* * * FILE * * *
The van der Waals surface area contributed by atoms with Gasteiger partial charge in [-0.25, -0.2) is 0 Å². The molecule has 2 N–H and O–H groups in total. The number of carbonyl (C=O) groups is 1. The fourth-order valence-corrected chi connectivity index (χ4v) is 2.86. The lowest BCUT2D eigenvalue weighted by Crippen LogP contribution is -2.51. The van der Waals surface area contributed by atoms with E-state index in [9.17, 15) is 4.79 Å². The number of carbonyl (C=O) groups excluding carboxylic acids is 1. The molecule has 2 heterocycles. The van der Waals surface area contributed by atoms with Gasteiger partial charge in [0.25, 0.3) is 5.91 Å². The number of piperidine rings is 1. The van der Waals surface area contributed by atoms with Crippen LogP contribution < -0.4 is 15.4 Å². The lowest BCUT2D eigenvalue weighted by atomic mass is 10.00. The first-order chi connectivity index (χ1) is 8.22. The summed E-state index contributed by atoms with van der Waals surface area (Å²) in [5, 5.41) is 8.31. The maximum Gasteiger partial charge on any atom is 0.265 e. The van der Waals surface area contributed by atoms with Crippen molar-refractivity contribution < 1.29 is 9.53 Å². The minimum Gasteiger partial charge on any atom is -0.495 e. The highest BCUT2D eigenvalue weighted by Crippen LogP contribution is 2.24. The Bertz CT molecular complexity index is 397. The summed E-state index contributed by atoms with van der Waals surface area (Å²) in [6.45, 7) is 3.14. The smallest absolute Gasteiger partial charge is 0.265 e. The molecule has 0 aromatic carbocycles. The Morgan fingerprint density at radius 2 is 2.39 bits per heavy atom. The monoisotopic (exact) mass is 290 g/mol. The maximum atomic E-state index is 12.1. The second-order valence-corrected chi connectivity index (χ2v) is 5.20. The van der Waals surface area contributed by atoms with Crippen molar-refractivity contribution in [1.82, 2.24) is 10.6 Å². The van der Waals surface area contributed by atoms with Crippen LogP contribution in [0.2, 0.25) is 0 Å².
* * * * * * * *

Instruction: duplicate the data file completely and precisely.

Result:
The van der Waals surface area contributed by atoms with Gasteiger partial charge in [-0.25, -0.2) is 0 Å². The molecule has 2 N–H and O–H groups in total. The number of carbonyl (C=O) groups is 1. The fourth-order valence-corrected chi connectivity index (χ4v) is 2.86. The lowest BCUT2D eigenvalue weighted by Crippen LogP contribution is -2.51. The van der Waals surface area contributed by atoms with E-state index in [9.17, 15) is 4.79 Å². The number of carbonyl (C=O) groups excluding carboxylic acids is 1. The molecule has 2 heterocycles. The van der Waals surface area contributed by atoms with Gasteiger partial charge in [0.25, 0.3) is 5.91 Å². The number of piperidine rings is 1. The van der Waals surface area contributed by atoms with Crippen LogP contribution < -0.4 is 15.4 Å². The lowest BCUT2D eigenvalue weighted by atomic mass is 10.00. The first-order chi connectivity index (χ1) is 8.22. The summed E-state index contributed by atoms with van der Waals surface area (Å²) in [5, 5.41) is 8.31. The maximum Gasteiger partial charge on any atom is 0.265 e. The van der Waals surface area contributed by atoms with Crippen molar-refractivity contribution < 1.29 is 9.53 Å². The minimum Gasteiger partial charge on any atom is -0.495 e. The highest BCUT2D eigenvalue weighted by Crippen LogP contribution is 2.24. The Bertz CT molecular complexity index is 397. The summed E-state index contributed by atoms with van der Waals surface area (Å²) in [6.45, 7) is 3.14. The smallest absolute Gasteiger partial charge is 0.265 e. The molecule has 0 aromatic carbocycles. The Morgan fingerprint density at radius 2 is 2.39 bits per heavy atom. The monoisotopic (exact) mass is 290 g/mol. The maximum atomic E-state index is 12.1. The second-order valence-corrected chi connectivity index (χ2v) is 5.20. The van der Waals surface area contributed by atoms with Crippen molar-refractivity contribution in [1.82, 2.24) is 10.6 Å². The van der Waals surface area contributed by atoms with Crippen LogP contribution in [0.2, 0.25) is 0 Å².